Covid-19 Update

EFFECTIVE AUGUST 2, 2021: Per Charleston County requirement all persons must wear face coverings when in Charleston County indoor public spaces. Accordingly, masks must be worn while visiting The Charleston Museum and its historic houses. Thank you for your cooperation and for helping our community to prevent the spread of COVID-19.

General News

Bringing Them Back to Life: The History of Collecting

Bringing Them Back to Life is a blog series from The Charleston Museum that provides updates and plans for our Natural History Gallery renovations. Observation and description of local flora and fauna had been an interest of many wealthy Europeans who collected and studied organisms as a hobby and in…

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General News

Manners Most Morbid

Strolling the Lowcountry’s funerary art collection held within its vast cemeteries and graveyards is oftentimes a consuming experience that has been described over the years as everything from “morose,” to “elegant,” “tragic,” to “whimsical,” and above all “incredibly beautiful.” Of course, whatever the thoughts on the marker or its accompanying…

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General News

Bringing them Back to Life: Megalodon and Sharks of the Lowcountry

Bringing Them Back to Life is a blog series from The Charleston Museum that provides updates and plans for our Natural History Gallery renovations. The geologic history of the Lowcountry is tied to the Atlantic ocean. Just as the ocean has shaped the coast, it has shaped the lifestyles of…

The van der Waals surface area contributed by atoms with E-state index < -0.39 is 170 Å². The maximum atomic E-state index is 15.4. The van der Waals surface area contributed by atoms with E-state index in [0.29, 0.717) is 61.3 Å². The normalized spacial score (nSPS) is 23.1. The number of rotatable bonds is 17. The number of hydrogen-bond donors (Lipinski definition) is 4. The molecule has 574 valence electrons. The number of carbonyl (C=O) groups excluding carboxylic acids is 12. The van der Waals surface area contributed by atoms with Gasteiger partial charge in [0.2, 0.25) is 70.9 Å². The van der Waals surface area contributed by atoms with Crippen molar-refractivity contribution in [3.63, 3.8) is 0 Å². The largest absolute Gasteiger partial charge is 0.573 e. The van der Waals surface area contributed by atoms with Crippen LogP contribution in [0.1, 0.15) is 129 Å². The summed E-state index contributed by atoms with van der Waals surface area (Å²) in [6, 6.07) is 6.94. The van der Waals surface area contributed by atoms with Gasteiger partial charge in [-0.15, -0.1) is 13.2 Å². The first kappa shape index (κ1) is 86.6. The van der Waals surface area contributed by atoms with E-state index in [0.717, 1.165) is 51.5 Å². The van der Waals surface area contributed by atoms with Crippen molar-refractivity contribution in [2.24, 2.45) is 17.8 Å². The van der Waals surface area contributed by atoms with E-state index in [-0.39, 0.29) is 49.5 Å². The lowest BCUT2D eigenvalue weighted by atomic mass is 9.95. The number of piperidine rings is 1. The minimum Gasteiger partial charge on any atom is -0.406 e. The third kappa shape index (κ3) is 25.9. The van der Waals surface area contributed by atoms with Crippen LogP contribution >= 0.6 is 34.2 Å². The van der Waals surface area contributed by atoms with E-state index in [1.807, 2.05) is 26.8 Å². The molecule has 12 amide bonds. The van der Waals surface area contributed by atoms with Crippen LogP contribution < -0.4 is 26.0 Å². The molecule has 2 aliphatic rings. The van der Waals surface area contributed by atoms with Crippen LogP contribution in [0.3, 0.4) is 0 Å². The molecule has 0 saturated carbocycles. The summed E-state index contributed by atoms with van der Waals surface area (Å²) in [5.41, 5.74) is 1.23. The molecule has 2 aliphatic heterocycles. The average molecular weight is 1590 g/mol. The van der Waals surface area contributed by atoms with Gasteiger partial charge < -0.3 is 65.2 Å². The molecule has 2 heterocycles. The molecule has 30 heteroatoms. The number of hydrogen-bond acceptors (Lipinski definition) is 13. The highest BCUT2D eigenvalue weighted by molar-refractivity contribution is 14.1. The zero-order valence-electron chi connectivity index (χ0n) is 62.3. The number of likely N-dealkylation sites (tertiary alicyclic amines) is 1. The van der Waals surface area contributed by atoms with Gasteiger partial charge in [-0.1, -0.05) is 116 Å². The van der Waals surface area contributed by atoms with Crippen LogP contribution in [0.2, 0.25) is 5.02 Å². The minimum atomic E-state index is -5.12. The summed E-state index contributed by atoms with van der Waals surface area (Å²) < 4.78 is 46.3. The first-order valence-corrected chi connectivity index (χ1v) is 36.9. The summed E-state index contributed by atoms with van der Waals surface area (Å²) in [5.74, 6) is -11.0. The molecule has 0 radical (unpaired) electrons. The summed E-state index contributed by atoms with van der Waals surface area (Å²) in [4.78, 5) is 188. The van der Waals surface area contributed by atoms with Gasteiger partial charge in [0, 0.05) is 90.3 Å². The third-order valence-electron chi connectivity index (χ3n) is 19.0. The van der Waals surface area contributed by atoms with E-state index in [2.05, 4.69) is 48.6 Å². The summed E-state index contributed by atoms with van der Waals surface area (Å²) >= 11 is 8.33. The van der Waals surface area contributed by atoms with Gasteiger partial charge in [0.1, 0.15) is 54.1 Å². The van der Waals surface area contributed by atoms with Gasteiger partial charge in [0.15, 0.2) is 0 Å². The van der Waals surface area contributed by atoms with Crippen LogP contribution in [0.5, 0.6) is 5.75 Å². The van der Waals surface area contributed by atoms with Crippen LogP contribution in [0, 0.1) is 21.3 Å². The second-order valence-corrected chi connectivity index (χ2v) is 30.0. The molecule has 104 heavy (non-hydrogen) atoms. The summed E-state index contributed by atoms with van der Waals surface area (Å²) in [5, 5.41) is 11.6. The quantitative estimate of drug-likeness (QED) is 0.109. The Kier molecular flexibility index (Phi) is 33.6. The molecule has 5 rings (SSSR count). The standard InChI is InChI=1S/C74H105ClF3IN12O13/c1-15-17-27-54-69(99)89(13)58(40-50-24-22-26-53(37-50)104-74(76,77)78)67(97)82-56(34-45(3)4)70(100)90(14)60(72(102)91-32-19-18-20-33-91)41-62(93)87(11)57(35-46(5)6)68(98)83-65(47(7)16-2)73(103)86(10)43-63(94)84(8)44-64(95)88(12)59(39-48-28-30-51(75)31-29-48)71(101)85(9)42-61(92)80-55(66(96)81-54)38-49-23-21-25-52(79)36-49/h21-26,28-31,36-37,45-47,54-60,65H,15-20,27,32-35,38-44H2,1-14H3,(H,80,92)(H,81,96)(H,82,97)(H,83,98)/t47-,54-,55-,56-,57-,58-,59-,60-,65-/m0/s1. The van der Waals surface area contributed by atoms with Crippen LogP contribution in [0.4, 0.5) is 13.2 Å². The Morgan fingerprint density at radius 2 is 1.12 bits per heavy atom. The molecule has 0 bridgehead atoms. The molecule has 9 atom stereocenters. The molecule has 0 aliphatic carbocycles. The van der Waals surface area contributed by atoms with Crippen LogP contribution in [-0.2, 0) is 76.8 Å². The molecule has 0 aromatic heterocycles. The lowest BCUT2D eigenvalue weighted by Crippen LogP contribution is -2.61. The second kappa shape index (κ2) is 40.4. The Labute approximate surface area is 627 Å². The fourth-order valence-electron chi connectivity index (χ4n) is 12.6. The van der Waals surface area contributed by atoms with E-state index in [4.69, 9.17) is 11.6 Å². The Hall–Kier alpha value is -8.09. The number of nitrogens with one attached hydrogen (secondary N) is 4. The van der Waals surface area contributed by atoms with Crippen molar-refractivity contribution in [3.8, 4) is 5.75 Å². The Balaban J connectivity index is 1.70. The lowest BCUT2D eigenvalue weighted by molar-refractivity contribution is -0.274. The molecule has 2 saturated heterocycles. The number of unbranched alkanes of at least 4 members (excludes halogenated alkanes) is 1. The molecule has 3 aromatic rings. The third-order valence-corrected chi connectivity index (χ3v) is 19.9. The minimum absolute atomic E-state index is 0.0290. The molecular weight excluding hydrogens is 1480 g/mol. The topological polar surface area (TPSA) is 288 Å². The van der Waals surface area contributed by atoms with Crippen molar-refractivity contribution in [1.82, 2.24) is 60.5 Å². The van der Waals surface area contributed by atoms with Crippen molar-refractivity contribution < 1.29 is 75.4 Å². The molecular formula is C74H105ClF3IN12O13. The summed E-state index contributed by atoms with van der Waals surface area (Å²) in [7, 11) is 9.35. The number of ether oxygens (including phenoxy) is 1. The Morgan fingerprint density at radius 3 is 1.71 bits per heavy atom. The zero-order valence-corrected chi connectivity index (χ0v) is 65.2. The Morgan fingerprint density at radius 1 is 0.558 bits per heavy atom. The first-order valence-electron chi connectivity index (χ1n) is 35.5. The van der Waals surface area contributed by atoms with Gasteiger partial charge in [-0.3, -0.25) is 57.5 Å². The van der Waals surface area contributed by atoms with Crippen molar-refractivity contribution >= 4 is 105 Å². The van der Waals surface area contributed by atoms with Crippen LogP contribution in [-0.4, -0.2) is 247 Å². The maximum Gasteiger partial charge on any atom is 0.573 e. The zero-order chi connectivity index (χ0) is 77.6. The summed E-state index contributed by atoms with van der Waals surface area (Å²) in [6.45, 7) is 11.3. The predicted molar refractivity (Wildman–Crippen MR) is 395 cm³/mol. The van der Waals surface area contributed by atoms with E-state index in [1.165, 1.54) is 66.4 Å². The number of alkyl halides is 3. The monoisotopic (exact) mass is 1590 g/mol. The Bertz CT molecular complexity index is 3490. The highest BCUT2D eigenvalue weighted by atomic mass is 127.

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General News

Black and White: Plantation Scenes of South Carolina

PAST EXHIBIT Oak Allée at The Oaks Plantation, 1903   On exhibit now, Black and White features photographs that captured the plantation scenes of South Carolina after the Civil War.  Once a major revenue source for the region’s wealthy elite, both rice and Sea Island cotton were grown and harvested…

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General News

Storeroom Stories: An Exquisite 19th Century Dress made by Mme. Pauline Seba and Julia Bulkley

PAST EXHIBIT Although Charleston was racially polarized in the nineteenth century, many skilled African American artisans were able to cross those barriers and provide goods and services to a discerning clientele. Two such examples are Mme. Pauline Seba and Julia Bulkley, both prominent seamstresses in the city. The fact that…

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